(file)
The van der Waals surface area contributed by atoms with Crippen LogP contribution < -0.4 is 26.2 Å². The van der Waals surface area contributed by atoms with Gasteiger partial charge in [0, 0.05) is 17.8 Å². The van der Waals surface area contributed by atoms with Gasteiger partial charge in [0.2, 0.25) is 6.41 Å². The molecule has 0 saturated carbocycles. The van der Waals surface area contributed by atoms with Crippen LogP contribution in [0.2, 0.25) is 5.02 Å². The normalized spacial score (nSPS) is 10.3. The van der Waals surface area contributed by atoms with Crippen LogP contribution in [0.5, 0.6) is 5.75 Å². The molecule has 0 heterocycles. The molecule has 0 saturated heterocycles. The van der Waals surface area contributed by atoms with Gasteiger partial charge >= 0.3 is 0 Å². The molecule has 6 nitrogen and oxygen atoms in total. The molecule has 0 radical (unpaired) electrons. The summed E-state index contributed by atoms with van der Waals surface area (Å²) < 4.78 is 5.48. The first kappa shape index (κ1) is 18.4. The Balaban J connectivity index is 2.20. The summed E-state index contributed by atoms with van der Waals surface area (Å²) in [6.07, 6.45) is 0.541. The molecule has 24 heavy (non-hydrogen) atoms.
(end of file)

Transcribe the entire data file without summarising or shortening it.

The van der Waals surface area contributed by atoms with Crippen LogP contribution < -0.4 is 26.2 Å². The van der Waals surface area contributed by atoms with Gasteiger partial charge in [0, 0.05) is 17.8 Å². The van der Waals surface area contributed by atoms with Gasteiger partial charge in [0.2, 0.25) is 6.41 Å². The molecule has 0 saturated carbocycles. The van der Waals surface area contributed by atoms with Crippen LogP contribution in [0.2, 0.25) is 5.02 Å². The normalized spacial score (nSPS) is 10.3. The van der Waals surface area contributed by atoms with Crippen LogP contribution in [0.5, 0.6) is 5.75 Å². The molecule has 0 heterocycles. The molecule has 0 saturated heterocycles. The van der Waals surface area contributed by atoms with Gasteiger partial charge >= 0.3 is 0 Å². The molecule has 6 nitrogen and oxygen atoms in total. The molecule has 0 radical (unpaired) electrons. The summed E-state index contributed by atoms with van der Waals surface area (Å²) < 4.78 is 5.48. The first kappa shape index (κ1) is 18.4. The Balaban J connectivity index is 2.20. The summed E-state index contributed by atoms with van der Waals surface area (Å²) in [6.07, 6.45) is 0.541. The molecule has 24 heavy (non-hydrogen) atoms.